Red herrings, in case you don’t know the literary trope, is a misleading clue. Something that intentionally or unintentionally clouds an investigation. Sounds like fun, hell it is fun when you read a detective novel and get to watch Sam Vimes or Harry Dresden have that light bulb moment that they’ve been led down the garden path . However, these concepts are more challenging in a DnD game and I’m going to explain why.

Feet of clay is full of red herrings and is all the more fun for it.

In a story that’s crafted for us to read/watch/listen too we get the advantage of being thrilled by confusion, both our own and the characters. We scratch our heads over what the possible implications of a dead mouse at the scene of a murder and if perhaps, the killer was that man we met only last chapter who always travels with a cat. The red herring gives us more to think about and hides the actual villain from us, stretching out the final reveal so our hero has time to get beaten up, fight back and kick in a door or two.

In DnD the players are the hero, they are the ones scratching their head and when a clue proves to be false it’s them who perhaps get frustrated. Sure they can have fun kicking in doors and getting into fights but if they realise that they’ve just invested hours into a dead end it takes a strong soul to not feel a little cheated. There is also the potential threat that some players believe that if they just keep pushing that the truth will reveal itself. Sending you further and further away from the actual answer. While I often can adapt a story when players head the wrong way it’s not ideal and sometimes it’s just not possible.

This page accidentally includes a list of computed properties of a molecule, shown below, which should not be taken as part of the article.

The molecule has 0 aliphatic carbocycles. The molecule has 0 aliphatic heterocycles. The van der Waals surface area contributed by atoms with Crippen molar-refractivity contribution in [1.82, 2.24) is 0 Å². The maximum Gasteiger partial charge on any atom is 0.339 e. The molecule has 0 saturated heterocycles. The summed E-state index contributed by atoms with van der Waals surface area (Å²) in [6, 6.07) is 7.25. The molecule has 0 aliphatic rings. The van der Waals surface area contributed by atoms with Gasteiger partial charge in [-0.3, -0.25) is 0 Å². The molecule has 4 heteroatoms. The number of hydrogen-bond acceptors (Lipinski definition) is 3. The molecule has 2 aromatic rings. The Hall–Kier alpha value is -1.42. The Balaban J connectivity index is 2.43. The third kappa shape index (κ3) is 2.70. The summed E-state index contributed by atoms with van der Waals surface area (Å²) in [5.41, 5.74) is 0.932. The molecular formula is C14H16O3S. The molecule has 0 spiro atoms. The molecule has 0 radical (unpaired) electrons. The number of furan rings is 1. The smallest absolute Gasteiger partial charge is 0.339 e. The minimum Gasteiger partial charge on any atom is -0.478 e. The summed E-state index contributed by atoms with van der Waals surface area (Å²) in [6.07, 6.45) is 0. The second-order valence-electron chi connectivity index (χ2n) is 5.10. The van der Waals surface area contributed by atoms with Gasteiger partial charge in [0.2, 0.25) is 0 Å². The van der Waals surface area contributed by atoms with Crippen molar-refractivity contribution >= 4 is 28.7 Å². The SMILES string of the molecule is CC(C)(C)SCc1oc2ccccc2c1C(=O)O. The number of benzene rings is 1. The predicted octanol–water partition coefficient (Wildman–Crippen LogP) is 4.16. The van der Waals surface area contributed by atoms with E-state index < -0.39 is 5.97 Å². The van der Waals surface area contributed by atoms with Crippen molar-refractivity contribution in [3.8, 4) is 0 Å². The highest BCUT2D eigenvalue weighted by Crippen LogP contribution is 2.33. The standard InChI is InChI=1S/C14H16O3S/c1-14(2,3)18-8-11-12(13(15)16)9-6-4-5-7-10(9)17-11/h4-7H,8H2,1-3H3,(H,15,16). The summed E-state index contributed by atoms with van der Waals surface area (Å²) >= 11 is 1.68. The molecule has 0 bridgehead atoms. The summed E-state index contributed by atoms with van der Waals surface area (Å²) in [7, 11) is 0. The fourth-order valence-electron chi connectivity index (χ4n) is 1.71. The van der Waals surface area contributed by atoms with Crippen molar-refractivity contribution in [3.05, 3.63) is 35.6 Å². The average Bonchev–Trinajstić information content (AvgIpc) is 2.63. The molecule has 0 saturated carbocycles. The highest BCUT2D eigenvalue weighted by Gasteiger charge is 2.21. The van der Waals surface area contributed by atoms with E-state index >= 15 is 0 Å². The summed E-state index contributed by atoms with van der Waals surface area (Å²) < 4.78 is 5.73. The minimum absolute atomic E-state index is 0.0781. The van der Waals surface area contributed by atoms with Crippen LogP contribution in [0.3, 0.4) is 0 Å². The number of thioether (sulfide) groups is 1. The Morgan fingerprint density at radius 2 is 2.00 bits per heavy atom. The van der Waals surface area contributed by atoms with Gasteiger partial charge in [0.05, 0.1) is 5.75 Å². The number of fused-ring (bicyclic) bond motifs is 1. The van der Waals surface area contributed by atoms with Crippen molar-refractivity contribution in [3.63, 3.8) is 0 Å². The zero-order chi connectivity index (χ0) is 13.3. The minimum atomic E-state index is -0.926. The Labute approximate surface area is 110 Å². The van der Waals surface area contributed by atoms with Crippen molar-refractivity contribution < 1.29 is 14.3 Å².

I once had players spend a number of sessions heading halfway across Sonoro to discover they were had completely followed the wrong clue. I gave them a clue that I expected to drive them to go to a major city. While I obviously had one in mind as long as they went somewhere with a decent population the plot could’ve continued. So following a little red herring I’d unintentionally sewn in they headed off. To a secluded monastic island.

Convincing them this wasn’t their target meant their characters spent a month of game time, which I hand-waved away in one session, running around establishing that mcguffin was definitely not here. We did have a great time following the red herring, people got hung from the masts of ships, the party were hunted by a coven of hags and they even ended up meeting an elf that was at least a thousand years old, who answered a lot of questions. It wasn’t a bad part of the game but when they did finally get back they’d completely lost track of their goals and forgotten half of what had driven them across the planet.

Red herrings though can add a lot to an investigation, not least introducing the idea that the DM can mention something in passing that isn’t directly plot relevant. To avoid any disaster these red herrings need to be quarantined, building a limitation on both the amount of the players time they can consume and that the should always be a ‘this is a red herring stamp’ that you can have narratively appear. Some irrefutable proof that lets the characters know that it’s time to disregard that information. Those limits mean you can help redirect the story when it’s appropriate and before the players run to far with it.

These are just my thoughts, and don’t let these words stop you from doing things your way. Red herrings remain massively popular in writing because they’re a real world problem and because they offer a lot of potential for fun. As a DM you’ve just got to make sure that your players get maximum enjoyment out of the distraction before they start using it to fuel up HMS Tangent and blasting themselves out across uncharted waters.


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